It has been no secret that the San Francisco Giants were looking for solid starting pitching and the team was quick to regroup after a failed attempt at Zack Greinke by signing right handed starting pitcher Jeff Samardzija to a five year deal worth $90 million. This news was first reported by Alex Pavlovic via Twitter.
Giants fans may be quick to point out that Samardzija was the pitcher of record for the most runs allowed, hits allowed, and home runs allowed in the American League but a move to a more pitcher friendly park with a more dependable defense may be enough to curb those negative statistics.
The 2014 All Star, who split that year between the Chicago Cubs and the Oakland Athletics, is a tough sell based on the stat sheets. As a starting pitcher, Samardzija has yet to pitch a winning season with his career record (exclusively as a starter) sitting at 42-65 (.392). His ERA as a starter is 4.02. His 2015 campaign with the Chicago White Sox ended with an 11-13 record, a 4.96 ERA and his lowest WAR (0.2) since 2011.
In 2014, combining his time with the Cubs and the A's, his RAA was 16 but in 2015 he'd completely flipped and posted a -17, a career low swing of 33 runs in the wrong direction. 21 of the 29 home runs Samardzija gave up last season were off the bats of left handed hitters who also had a .133 better SLG%. Excluding those two stats, which are pretty significant stats, his splits are pretty even between right handed and left handed batters.
In his career he has pitched to 61 batters in AT&T Park and hitters hit .268 off of him with one home run and six runs total.
If this all seems like bad news, it shouldn't. While Samardzija has struggled with wins and runs, his stuff is still pretty solid. He throws three primary pitches (slider, sinker, 4 seam) and can throw in a cutter or splitter from time to time. His four seam fastball still clocks in the 93-94 mile per hour range, his sinker, at 95 mph, is above average, and his pop up inducing cutter comes in around 93 mph.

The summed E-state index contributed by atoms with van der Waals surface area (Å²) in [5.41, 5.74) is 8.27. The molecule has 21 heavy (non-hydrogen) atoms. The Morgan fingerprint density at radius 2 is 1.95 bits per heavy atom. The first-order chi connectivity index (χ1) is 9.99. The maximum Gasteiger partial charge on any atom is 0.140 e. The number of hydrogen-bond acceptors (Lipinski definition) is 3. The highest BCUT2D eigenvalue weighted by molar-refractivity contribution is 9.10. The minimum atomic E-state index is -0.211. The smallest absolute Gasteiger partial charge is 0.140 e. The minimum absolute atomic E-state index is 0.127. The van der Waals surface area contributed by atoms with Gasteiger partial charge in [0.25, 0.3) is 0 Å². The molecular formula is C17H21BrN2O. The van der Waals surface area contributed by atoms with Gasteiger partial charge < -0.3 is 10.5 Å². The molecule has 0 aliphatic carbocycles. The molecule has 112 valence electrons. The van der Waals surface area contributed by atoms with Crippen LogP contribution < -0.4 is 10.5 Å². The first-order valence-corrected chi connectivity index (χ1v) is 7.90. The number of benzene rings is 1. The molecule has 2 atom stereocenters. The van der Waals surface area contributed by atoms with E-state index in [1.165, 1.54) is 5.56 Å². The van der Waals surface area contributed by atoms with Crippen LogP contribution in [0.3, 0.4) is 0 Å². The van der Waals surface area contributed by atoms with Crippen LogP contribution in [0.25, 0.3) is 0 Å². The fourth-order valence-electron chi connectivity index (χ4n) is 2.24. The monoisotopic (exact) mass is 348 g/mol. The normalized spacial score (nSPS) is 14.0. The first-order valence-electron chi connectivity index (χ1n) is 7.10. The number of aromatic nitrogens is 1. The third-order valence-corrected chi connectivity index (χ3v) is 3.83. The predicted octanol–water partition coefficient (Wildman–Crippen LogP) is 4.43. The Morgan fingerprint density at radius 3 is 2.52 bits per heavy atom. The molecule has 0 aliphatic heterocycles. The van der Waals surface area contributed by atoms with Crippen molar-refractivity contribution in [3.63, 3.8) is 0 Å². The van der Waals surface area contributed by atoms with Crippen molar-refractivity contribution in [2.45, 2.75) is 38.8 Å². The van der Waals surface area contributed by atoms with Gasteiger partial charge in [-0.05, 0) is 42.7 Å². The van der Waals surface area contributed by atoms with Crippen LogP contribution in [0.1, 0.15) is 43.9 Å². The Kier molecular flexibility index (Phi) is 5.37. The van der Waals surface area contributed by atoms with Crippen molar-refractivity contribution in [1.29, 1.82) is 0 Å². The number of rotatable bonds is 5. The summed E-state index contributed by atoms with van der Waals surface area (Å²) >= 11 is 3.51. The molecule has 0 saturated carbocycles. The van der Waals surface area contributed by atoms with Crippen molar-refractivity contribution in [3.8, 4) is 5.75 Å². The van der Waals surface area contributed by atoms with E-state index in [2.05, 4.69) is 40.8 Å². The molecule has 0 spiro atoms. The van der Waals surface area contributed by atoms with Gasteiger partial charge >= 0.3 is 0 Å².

This first chart shows the velocity of his pitches over the past two seasons.
This chart shows the frequency of use of each of his pitches. Take note that in 2015, for the most part, he was balancing all five of his pitches more and relying on his fastball less than in 2014 (particularly early in the season). There is a drop off in his cutter use towards the end of 2015 but considering his above average ability to induce pop flys with that pitch, one should assume that barring a mechanical issue, that pitch will be more relied upon in AT&T.
At the end of the day, this signing may be a bit of a gamble. It is very possible that Samardzija will find the success that his talent deserves while in San Francisco but it is also possible that the ability and the production are much more in sync than most credit.
The signing is pending a physical on Tuesday and the yearly average (official breakdown isn't available at the time of this article's writing) is about double what he earned with the White Sox in 2015.